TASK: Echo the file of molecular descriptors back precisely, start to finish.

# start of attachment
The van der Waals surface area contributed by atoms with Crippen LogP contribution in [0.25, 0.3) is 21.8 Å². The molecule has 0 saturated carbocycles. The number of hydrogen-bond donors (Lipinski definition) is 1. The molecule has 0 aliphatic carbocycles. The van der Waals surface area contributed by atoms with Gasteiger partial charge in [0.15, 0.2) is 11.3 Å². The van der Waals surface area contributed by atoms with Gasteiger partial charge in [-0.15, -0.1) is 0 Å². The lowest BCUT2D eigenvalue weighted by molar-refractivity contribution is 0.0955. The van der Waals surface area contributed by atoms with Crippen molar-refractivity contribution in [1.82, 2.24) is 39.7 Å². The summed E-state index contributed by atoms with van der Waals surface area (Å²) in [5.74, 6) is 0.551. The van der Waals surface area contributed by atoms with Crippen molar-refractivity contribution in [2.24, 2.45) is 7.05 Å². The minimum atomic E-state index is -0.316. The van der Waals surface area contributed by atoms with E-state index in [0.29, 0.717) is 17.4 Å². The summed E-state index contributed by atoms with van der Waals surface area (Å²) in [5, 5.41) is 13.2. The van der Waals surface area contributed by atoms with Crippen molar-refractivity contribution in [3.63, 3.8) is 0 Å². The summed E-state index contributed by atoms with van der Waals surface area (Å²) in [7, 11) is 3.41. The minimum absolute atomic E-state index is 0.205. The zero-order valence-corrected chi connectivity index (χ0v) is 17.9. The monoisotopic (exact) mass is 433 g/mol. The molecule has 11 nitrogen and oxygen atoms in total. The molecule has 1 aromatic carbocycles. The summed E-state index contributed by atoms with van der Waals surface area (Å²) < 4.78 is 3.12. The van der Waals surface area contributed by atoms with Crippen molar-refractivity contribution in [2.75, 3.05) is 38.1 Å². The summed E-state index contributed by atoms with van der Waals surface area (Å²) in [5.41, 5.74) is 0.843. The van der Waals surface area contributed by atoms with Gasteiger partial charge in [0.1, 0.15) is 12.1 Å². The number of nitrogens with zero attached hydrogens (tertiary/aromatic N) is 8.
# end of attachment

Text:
The van der Waals surface area contributed by atoms with Crippen LogP contribution in [0.25, 0.3) is 21.8 Å². The molecule has 0 saturated carbocycles. The number of hydrogen-bond donors (Lipinski definition) is 1. The molecule has 0 aliphatic carbocycles. The van der Waals surface area contributed by atoms with Gasteiger partial charge in [0.15, 0.2) is 11.3 Å². The van der Waals surface area contributed by atoms with Gasteiger partial charge in [-0.15, -0.1) is 0 Å². The lowest BCUT2D eigenvalue weighted by molar-refractivity contribution is 0.0955. The van der Waals surface area contributed by atoms with Crippen molar-refractivity contribution in [1.82, 2.24) is 39.7 Å². The summed E-state index contributed by atoms with van der Waals surface area (Å²) in [5.74, 6) is 0.551. The van der Waals surface area contributed by atoms with Crippen molar-refractivity contribution in [2.24, 2.45) is 7.05 Å². The minimum atomic E-state index is -0.316. The van der Waals surface area contributed by atoms with E-state index in [0.29, 0.717) is 17.4 Å². The summed E-state index contributed by atoms with van der Waals surface area (Å²) in [5, 5.41) is 13.2. The van der Waals surface area contributed by atoms with Crippen molar-refractivity contribution in [3.63, 3.8) is 0 Å². The summed E-state index contributed by atoms with van der Waals surface area (Å²) in [7, 11) is 3.41. The minimum absolute atomic E-state index is 0.205. The zero-order valence-corrected chi connectivity index (χ0v) is 17.9. The monoisotopic (exact) mass is 433 g/mol. The molecule has 11 nitrogen and oxygen atoms in total. The molecule has 1 aromatic carbocycles. The summed E-state index contributed by atoms with van der Waals surface area (Å²) < 4.78 is 3.12. The van der Waals surface area contributed by atoms with Crippen molar-refractivity contribution in [2.75, 3.05) is 38.1 Å². The summed E-state index contributed by atoms with van der Waals surface area (Å²) in [5.41, 5.74) is 0.843. The van der Waals surface area contributed by atoms with Gasteiger partial charge in [0.1, 0.15) is 12.1 Å². The number of nitrogens with zero attached hydrogens (tertiary/aromatic N) is 8.